David Shearer and his cohort of prospective coalition partners, the Greens, Mana and NZ First, are holding a show-trial into who killed the manufacturing industry.
Forty thousand manufacturing jobs have disappeared, Shearer declares.
What he does not say is those 40,000 jobs have gone since a peak right before the 2008 recession and almost half of that loss occurred in the final year of the last Labour government.
But if Shearer and his band of the grumpy and frumpy were to take the time to read the Department of Statistics September 2012 Economic Survey on Manufacturing, they would learn that total sales in the sector have been static.
Falling from a high of $24 billion in 2008, it is now sitting at $23 billion, measured in 2010 dollars.
The industry has become more productive; jobs have gone, but sales have not.
Shearer is known to enjoy the surf, so he will understand it is best to ride the waves - not try to turn them back.
Manufacturing jobs that have gone are not coming back and there is nothing he, Graeme Wheeler or King Canute can do about it.
As well as his plan to build slums for the urban poor in areas where there will never be any employment - manufacturing or otherwise - he is granting a platform for the vested interests of the likes of the Manufacturers Association to cry about the exchange rate.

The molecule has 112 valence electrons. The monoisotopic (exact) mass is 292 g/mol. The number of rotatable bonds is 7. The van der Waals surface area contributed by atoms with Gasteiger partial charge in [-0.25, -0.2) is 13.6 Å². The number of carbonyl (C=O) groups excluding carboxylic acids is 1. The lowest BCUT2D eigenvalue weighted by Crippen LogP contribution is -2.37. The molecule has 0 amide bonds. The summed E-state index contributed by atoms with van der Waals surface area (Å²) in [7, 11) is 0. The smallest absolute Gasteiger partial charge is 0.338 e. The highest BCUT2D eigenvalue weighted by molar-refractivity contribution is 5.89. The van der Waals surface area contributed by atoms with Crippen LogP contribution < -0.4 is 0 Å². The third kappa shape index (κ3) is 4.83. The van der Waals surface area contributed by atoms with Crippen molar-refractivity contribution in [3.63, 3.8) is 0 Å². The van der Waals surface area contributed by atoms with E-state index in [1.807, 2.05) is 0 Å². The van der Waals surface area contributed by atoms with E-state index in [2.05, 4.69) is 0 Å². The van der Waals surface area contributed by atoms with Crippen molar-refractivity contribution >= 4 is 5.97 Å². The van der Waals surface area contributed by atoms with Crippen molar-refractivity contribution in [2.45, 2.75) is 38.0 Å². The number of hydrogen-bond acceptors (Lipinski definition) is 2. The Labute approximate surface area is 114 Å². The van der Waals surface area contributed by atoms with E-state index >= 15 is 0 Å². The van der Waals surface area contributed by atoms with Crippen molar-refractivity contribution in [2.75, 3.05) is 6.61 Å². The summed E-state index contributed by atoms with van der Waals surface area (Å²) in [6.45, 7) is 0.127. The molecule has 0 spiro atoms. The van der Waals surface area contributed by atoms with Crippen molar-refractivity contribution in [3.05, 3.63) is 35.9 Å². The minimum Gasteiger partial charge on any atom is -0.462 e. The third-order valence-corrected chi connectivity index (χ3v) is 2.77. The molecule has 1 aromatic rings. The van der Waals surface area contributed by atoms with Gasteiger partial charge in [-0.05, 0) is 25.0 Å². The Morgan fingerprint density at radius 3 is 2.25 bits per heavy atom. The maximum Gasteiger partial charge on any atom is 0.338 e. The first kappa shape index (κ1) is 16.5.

The Manufacturers Association complains a survey conducted by ExportNZ last year showed that, despite grumblings on the issue, only 11 per cent of exporters expected deterioration in sales or employment in the next year, with most expecting both to increase.
When asked what the major barrier to export growth was, only 13 per cent complained of their lack of competitiveness, while 17 per cent mentioned exchange rate volatility.
The losses in manufacturing since 2008 have been more than made up for by new jobs in education and training, health and professional services.
Most of those displaced by the fall in manufacturing will not be rehired in professional services, but we employ fewer typists and lighthouse keepers than we used to.
Cutting the exchange rate will not bring jobs back quickly.
Manufacturing is capital intensive; any upturn in jobs will take many years.
In the meantime, those of us not engaged in the sector would be paying more for imported products such as petrol. Particularly distressing, the cost of upgrading my smartphone would rise.
Manufacturing jobs have been killed because the economic tide has moved.
Shearer knows it, or should know it.
He may be king one day and if he is telling us he can control the tides of economic change, then he is going to look pretty silly on the beach after the next election.
Unless he loses and goes surfing.By Damien Grant